Professional stirrer and technology retailer entrepreneur, Ruslan Kogan, is finally putting his money where his mouth is, challenging JB Hi-Fi chief executive, Terry Smart, to a $1 million bet that Apple will pull its products from JB stores within three years.
The bet — that in three years there will no Apple hardware products for sale at JB Hi-Fi stores — was laid down in an open letter to Smart today.
“I challenge the current CEO of JB Hi-Fi, Terry Smart, to a $1,000,000 bet that on March 14th 2014 there will not be any Apple hardware products for sale at JB Hi-Fi stores,” read the letter. “If Mr Smart is going to stick his head in the sand, he should at least give his investors the facts so they can make up their own minds.
"I urge Mr Smart to accept the bet and to be more transparent with the people whose money he is charged with managing.”
The bet follows claims by Kogan that 30 per cent of JB Hi-Fi's revenue relies on Apple products and related accessories.
In the letter, Kogan also said that the retailer faced threats from increased price transparency, vertical integration, and sales of DVDs and CDs increasingly going online.
“In today’s age, manufacturers are less reliant on third-party resellers than they have ever been,” read the letter. “The Internet has allowed any manufacturer to sell directly to consumers through their online stores.
“When Apple sells its products through third party resellers, it sacrifices margin on the product so that the third party reseller can make money too.
"But consider this; if iPods, iPads and MacBooks were only available in Apple stores and their online shop, would it significantly affect the sales of these products in 2011?”
According to Kogan, a decision by Apple to discontinue its third-party resale agreements would allow the vendor to sell products at a lower cost and make higher profit margins.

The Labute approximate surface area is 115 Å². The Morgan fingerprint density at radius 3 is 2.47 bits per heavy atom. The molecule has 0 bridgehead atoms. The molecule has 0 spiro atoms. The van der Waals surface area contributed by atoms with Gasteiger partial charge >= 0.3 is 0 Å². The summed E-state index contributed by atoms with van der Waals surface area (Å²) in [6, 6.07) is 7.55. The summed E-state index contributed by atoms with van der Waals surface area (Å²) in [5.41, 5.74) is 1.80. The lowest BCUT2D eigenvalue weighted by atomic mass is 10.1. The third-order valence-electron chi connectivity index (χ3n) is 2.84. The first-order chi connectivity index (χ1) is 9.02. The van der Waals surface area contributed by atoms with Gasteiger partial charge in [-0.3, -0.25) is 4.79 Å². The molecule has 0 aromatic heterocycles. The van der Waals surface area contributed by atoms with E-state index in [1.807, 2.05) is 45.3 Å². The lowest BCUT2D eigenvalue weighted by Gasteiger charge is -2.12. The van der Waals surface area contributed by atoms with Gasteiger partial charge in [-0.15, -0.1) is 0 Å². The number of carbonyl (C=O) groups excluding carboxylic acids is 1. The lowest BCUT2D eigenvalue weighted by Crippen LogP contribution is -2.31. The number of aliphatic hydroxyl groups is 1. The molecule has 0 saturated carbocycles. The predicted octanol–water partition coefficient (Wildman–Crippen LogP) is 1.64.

“Customers will benefit and Apple will benefit," the letter read. "Win-win situations like this invariably create change.
"Apple already has the wheels in motion to make this happen by tracking when people visit their website prior to purchasing their products from any store and by logging the email addresses of their customers through iTunes.
“But it won’t just be Apple. Other manufacturers will embrace the direct to consumer business model. We will see the likes of Samsung, Sony and LG do the same. Apple will simply be the first because they have the most unique product offering and they are the most responsive to change.”
Kogan’s $1 million stunt follows a continued campaign in favour of online retailers by the outspoken entrepreneur, who in January slammed the campaign for the application of GST on overseas online sales, saying Australian retailers needed a “reality check”.
“By asking consumers to shop at their expensive stores, the big retailers are basically asking all other industries to subsidise their fat profits,” Kogan wrote in a blog post.
“The big guys say they want an ‘even playing field’, so they spent millions of dollars on a national campaign to get a ’fair go’. But, it's hard to take them too seriously when Harvey Norman alone spent more than $355 million on ‘marketing expenses’ in FY2010, which was more than 26 per cent of their total sales revenue.”
Computerworld Australia sought comment from the JB Hi-Fi chief executive but was informed that “Terry Smart would not be commenting on [the bet].”
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